The Society for the Prevention of Cruelty to Animals of Namibia (SPCA) recently opposed the exportation of an estimated 125,000 livestock from South Africa and Botswana to the Middle East by sea via the Walvis Bay and Luderitz ports.
The livestock consists of 5000 cattle, 70,000 sheep and 50,000 goats. Hanna Rhodin, SPCA's National Director said there is no justifiable reason to ship animals 7000 kilometres by sea to then endure a potentially brutal death in a foreign country, especially given that Middle East nations currently import large amounts of chilled/frozen meat.
Rhodin said from an economic perspective, it is more advantageous to process meat within Namibia than to serve as a waypoint for outside companies, while from a legal perspective, the operation of a live animal export trade does not accord with the standards of animal welfare legislation in Namibia and the expectations of the Namibian community.
She added that the practice undermines Namibian laws and standards and that any company wishing to conduct business involving animals in Namibia should adhere to local legislation, including, but not limited to, the Animal Protection Act of 1962.
"Our serious concerns regarding animal welfare start with the long-haul land transport from South Africa and Botswana to the ports of Walvis Bay and Luderitz and the caretaking at feedlots or quarantine stations in Namibia. These journeys start at the farm gate and add to an already long and arduous process if the animals are to continue on for live export. The trucking itself means animals experience extreme temperatures and long periods without rest, food or water," Rhodin added.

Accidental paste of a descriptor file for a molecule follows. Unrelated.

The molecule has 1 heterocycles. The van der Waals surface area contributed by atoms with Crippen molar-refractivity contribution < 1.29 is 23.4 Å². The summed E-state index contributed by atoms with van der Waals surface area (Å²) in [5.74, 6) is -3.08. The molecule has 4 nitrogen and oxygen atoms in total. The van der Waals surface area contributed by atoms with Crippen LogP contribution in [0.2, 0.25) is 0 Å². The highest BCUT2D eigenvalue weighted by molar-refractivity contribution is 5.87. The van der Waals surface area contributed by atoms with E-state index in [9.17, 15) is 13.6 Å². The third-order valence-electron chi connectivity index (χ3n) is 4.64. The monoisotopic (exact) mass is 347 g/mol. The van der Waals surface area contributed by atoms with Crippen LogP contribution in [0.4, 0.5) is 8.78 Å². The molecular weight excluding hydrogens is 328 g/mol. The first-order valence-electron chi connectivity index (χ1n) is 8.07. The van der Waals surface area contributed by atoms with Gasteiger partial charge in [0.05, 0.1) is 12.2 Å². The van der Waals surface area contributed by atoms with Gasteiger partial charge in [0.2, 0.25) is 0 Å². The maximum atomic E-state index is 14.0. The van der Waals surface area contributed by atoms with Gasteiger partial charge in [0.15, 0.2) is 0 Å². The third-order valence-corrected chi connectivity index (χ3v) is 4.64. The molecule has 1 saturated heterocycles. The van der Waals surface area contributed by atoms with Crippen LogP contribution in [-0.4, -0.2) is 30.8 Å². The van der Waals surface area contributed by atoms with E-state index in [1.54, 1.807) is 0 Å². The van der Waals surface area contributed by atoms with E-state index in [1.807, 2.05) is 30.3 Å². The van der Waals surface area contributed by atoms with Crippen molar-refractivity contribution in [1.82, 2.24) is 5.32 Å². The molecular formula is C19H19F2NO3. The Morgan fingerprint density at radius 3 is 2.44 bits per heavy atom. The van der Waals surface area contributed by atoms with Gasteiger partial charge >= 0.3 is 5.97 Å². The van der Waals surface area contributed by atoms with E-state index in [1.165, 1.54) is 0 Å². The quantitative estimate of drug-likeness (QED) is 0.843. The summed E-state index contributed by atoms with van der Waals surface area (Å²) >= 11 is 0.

She further explained that due to the lack of proper protocols, there are risks to the people in the importing countries, adding that the long journeys and poor hygienic conditions increase the risk of Salmonella and E. coli, especially in the slaughterhouses and informal slaughter situations that would fail basic hygiene audits.
"The shipment of live animals by sea is an unsustainable and dying trade which has already significantly decreased in Australia. It is being contested by animal welfare organizations in South
African courts, the Israeli Parliament and the EU Commission, and is unwelcomed by SPCA in Namibia," Rhodin said.